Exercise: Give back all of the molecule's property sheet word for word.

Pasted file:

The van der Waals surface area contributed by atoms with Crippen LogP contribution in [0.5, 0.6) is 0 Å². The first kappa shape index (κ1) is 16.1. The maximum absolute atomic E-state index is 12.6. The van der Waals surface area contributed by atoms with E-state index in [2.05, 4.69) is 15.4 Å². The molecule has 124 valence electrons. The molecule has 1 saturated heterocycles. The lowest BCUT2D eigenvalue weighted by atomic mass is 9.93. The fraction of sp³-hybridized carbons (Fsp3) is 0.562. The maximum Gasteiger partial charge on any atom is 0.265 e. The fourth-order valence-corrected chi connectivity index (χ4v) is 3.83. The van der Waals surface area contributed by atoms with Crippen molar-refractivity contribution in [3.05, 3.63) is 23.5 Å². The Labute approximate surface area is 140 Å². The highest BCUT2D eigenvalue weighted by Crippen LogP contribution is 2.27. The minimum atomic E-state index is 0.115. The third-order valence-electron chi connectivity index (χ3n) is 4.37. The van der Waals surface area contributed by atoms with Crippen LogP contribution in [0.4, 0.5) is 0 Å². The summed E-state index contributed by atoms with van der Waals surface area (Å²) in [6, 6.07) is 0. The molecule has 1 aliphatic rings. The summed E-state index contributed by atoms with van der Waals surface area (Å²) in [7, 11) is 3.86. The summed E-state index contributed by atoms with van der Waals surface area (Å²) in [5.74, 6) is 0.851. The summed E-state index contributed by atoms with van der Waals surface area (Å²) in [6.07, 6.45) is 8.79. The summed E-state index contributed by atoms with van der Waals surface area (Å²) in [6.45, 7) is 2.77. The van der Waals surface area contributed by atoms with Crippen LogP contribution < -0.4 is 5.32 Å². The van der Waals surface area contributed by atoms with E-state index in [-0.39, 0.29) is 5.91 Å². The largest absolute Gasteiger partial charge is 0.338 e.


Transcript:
The van der Waals surface area contributed by atoms with Crippen LogP contribution in [0.5, 0.6) is 0 Å². The first kappa shape index (κ1) is 16.1. The maximum absolute atomic E-state index is 12.6. The van der Waals surface area contributed by atoms with E-state index in [2.05, 4.69) is 15.4 Å². The molecule has 124 valence electrons. The molecule has 1 saturated heterocycles. The lowest BCUT2D eigenvalue weighted by atomic mass is 9.93. The fraction of sp³-hybridized carbons (Fsp3) is 0.562. The maximum Gasteiger partial charge on any atom is 0.265 e. The fourth-order valence-corrected chi connectivity index (χ4v) is 3.83. The van der Waals surface area contributed by atoms with Crippen molar-refractivity contribution in [3.05, 3.63) is 23.5 Å². The Labute approximate surface area is 140 Å². The highest BCUT2D eigenvalue weighted by Crippen LogP contribution is 2.27. The minimum atomic E-state index is 0.115. The third-order valence-electron chi connectivity index (χ3n) is 4.37. The van der Waals surface area contributed by atoms with Crippen LogP contribution in [0.4, 0.5) is 0 Å². The summed E-state index contributed by atoms with van der Waals surface area (Å²) in [6, 6.07) is 0. The molecule has 1 aliphatic rings. The summed E-state index contributed by atoms with van der Waals surface area (Å²) in [7, 11) is 3.86. The summed E-state index contributed by atoms with van der Waals surface area (Å²) in [5.74, 6) is 0.851. The summed E-state index contributed by atoms with van der Waals surface area (Å²) in [6.07, 6.45) is 8.79. The summed E-state index contributed by atoms with van der Waals surface area (Å²) in [6.45, 7) is 2.77. The van der Waals surface area contributed by atoms with Crippen LogP contribution < -0.4 is 5.32 Å². The van der Waals surface area contributed by atoms with E-state index in [-0.39, 0.29) is 5.91 Å². The largest absolute Gasteiger partial charge is 0.338 e.